The four out of six news values that are similar and consistent across all three news platforms in this story are significance/impact, conflict, human interest and proximity.

Significance (or impact) is arguably the most important news value as it affects a large number of people and is usually a major event that happens in society. The DFO plane crash for instance affected the five deceased, Essendon airport, slowed the traffic flow on the highway due to debris, closed the shopping centre for a couple days and members of emergency crews. 


Comprehensiveness of the story:

The online news article by ABC News and the TV bulletin by Sky News were far more comprehensive and detailed than the Twitter counterpart. The article and TV bulletin were published the day’s following the incident allowing reporters to gather more substantial details and facts regarding the news story. The Channel Nine Tweet, while although was the first released, did not go into any specific detail about the plane crash as they did not yet know them. Tweets limit users to a small maximum of 140 characters per post, though also giving the ability to include external links or videos. “Social Media is often seen as a tool used by publishers and journalists to distribute content, brand individual journalists and publishers, and to engage with audiences, and it certainly fulfils those functions” (Dunlop, 2016). Although social media is the easiest platform to break new content first, it generally isn’t the most comprehensive.


Fairness and balance of reporting:

 All three news stories surrounding the DFO plane crash were fair and accurate to what we know. Also, the main details were consistent throughout the three different platforms, which means there was no alternating facts or cause for arguments between opposing news stories. Furthermore, none of the three news organisations; Channel Nine News, ABC News or Sky News, had a personal agenda to write about which dissolves any basis for a biased news article. The news story came about because of a freak accident and therefore no news organisation had any prior knowledge to the events that would evolve. The fairness and balance of reporting in the three news stories is reliable and there is no reason for the facts and/or opinions too be undermined or accused in any way for wrong doing.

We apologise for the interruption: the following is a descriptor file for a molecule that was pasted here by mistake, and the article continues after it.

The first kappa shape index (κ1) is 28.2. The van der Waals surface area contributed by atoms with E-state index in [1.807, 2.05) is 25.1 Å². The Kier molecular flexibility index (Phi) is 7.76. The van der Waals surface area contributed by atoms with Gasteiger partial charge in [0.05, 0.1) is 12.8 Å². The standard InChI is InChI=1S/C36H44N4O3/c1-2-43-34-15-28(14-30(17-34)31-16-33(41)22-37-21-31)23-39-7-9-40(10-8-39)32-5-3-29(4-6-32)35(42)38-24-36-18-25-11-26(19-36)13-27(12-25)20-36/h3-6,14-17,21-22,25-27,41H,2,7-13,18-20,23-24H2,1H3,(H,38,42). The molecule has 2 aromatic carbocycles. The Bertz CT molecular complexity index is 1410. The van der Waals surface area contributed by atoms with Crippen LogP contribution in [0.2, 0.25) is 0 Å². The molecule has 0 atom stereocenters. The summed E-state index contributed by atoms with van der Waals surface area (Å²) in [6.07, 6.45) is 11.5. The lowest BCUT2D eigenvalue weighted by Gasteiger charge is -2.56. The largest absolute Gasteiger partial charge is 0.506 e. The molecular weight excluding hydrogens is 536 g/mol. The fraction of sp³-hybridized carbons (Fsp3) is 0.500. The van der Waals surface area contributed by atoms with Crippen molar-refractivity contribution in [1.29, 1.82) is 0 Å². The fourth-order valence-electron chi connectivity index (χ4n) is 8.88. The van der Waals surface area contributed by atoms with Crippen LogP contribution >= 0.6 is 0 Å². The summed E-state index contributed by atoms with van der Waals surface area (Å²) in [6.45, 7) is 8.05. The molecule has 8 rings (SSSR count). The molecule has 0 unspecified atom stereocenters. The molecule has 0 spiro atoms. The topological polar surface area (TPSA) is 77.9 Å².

The Essendon plane crash story is probably the biggest this year to date and is still receiving media coverage. At the time of the accident, the story was breaking news all over television and Twitter. The story was at the start of each news bulletin on TV and was the top trending story on Twitter while the story was breaking and many days following.



The three news stories spread over the three different platforms of Twitter, online ABC news article and the TV bulletin are all more similar than different. They all share roughly the same news angle, news values and fairness of reporting, while varying slightly on timeliness and prominence. All stories captured the tragic aspect of the whole plane crash disaster.



Dunlop, T. (2016) Media Innovation and Disruption. Chapter 6, Pg. 69. (Class reading).

Five killed as light plane hits Essendon shopping centre. (2017). ABC News. Retrieved 11 March 2017, from

Lamble, S. (2013) News As It Happens: An Introduction to Journalism (Pg. 45). Melbourne, Oxford University Press

Nine News Melbourne. (2017). Retrieved 14 March 2017, from (2017). Search for answers over Essendon plane crash. Retrieved 15 March 2017, from